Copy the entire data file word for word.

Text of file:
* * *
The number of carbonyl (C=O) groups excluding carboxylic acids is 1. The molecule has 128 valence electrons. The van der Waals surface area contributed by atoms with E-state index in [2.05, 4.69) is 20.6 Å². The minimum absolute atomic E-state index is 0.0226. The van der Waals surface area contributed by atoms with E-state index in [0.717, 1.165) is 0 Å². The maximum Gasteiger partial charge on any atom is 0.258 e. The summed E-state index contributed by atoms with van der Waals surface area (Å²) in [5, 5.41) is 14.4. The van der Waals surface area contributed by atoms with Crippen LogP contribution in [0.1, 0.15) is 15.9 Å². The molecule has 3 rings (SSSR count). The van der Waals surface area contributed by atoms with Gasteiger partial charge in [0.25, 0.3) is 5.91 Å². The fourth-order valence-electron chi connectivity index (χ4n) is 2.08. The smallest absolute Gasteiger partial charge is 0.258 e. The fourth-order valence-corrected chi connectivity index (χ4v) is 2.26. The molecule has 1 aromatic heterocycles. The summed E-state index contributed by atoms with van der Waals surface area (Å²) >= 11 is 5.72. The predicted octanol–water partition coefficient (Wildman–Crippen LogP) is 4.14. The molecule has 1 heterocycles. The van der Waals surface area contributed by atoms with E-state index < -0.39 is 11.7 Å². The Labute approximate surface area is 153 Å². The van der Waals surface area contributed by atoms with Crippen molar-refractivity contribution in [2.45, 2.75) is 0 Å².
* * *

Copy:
The number of carbonyl (C=O) groups excluding carboxylic acids is 1. The molecule has 128 valence electrons. The van der Waals surface area contributed by atoms with E-state index in [2.05, 4.69) is 20.6 Å². The minimum absolute atomic E-state index is 0.0226. The van der Waals surface area contributed by atoms with E-state index in [0.717, 1.165) is 0 Å². The maximum Gasteiger partial charge on any atom is 0.258 e. The summed E-state index contributed by atoms with van der Waals surface area (Å²) in [5, 5.41) is 14.4. The van der Waals surface area contributed by atoms with Crippen LogP contribution in [0.1, 0.15) is 15.9 Å². The molecule has 3 rings (SSSR count). The van der Waals surface area contributed by atoms with Gasteiger partial charge in [0.25, 0.3) is 5.91 Å². The fourth-order valence-electron chi connectivity index (χ4n) is 2.08. The smallest absolute Gasteiger partial charge is 0.258 e. The fourth-order valence-corrected chi connectivity index (χ4v) is 2.26. The molecule has 1 aromatic heterocycles. The summed E-state index contributed by atoms with van der Waals surface area (Å²) >= 11 is 5.72. The predicted octanol–water partition coefficient (Wildman–Crippen LogP) is 4.14. The molecule has 1 heterocycles. The van der Waals surface area contributed by atoms with E-state index < -0.39 is 11.7 Å². The Labute approximate surface area is 153 Å². The van der Waals surface area contributed by atoms with Crippen molar-refractivity contribution in [2.45, 2.75) is 0 Å².